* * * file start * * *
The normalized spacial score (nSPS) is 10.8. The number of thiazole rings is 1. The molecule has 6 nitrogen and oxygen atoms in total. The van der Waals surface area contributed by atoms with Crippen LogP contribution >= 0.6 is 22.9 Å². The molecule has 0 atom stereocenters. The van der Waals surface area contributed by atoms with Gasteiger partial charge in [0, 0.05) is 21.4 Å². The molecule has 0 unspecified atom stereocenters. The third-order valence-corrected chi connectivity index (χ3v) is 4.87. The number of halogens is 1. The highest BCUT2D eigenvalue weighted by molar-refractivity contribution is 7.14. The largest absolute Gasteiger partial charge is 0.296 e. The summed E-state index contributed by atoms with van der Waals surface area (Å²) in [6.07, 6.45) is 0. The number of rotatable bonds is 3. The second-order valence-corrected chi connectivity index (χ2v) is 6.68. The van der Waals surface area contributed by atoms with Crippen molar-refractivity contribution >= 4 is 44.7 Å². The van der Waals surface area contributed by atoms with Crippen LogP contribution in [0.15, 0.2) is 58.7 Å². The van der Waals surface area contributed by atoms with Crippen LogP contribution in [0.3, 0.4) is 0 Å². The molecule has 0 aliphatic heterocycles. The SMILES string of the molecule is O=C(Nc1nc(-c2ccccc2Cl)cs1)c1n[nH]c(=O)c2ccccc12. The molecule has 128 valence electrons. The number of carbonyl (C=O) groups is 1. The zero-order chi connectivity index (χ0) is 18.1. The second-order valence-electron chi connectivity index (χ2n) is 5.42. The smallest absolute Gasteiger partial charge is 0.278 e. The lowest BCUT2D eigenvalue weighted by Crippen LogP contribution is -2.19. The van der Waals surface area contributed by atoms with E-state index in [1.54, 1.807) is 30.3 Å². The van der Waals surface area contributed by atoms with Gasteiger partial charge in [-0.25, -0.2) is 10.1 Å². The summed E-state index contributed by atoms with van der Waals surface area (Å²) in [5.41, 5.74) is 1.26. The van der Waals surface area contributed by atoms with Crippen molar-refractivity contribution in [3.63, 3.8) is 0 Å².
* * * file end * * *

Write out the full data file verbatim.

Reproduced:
The normalized spacial score (nSPS) is 10.8. The number of thiazole rings is 1. The molecule has 6 nitrogen and oxygen atoms in total. The van der Waals surface area contributed by atoms with Crippen LogP contribution >= 0.6 is 22.9 Å². The molecule has 0 atom stereocenters. The van der Waals surface area contributed by atoms with Gasteiger partial charge in [0, 0.05) is 21.4 Å². The molecule has 0 unspecified atom stereocenters. The third-order valence-corrected chi connectivity index (χ3v) is 4.87. The number of halogens is 1. The highest BCUT2D eigenvalue weighted by molar-refractivity contribution is 7.14. The largest absolute Gasteiger partial charge is 0.296 e. The summed E-state index contributed by atoms with van der Waals surface area (Å²) in [6.07, 6.45) is 0. The number of rotatable bonds is 3. The second-order valence-corrected chi connectivity index (χ2v) is 6.68. The van der Waals surface area contributed by atoms with Crippen molar-refractivity contribution >= 4 is 44.7 Å². The van der Waals surface area contributed by atoms with Crippen LogP contribution in [0.15, 0.2) is 58.7 Å². The van der Waals surface area contributed by atoms with Crippen LogP contribution in [0.3, 0.4) is 0 Å². The molecule has 0 aliphatic heterocycles. The SMILES string of the molecule is O=C(Nc1nc(-c2ccccc2Cl)cs1)c1n[nH]c(=O)c2ccccc12. The molecule has 128 valence electrons. The number of carbonyl (C=O) groups is 1. The zero-order chi connectivity index (χ0) is 18.1. The second-order valence-electron chi connectivity index (χ2n) is 5.42. The smallest absolute Gasteiger partial charge is 0.278 e. The lowest BCUT2D eigenvalue weighted by Crippen LogP contribution is -2.19. The van der Waals surface area contributed by atoms with E-state index in [1.54, 1.807) is 30.3 Å². The van der Waals surface area contributed by atoms with Gasteiger partial charge in [-0.25, -0.2) is 10.1 Å². The summed E-state index contributed by atoms with van der Waals surface area (Å²) in [5.41, 5.74) is 1.26. The van der Waals surface area contributed by atoms with Crippen molar-refractivity contribution in [3.63, 3.8) is 0 Å².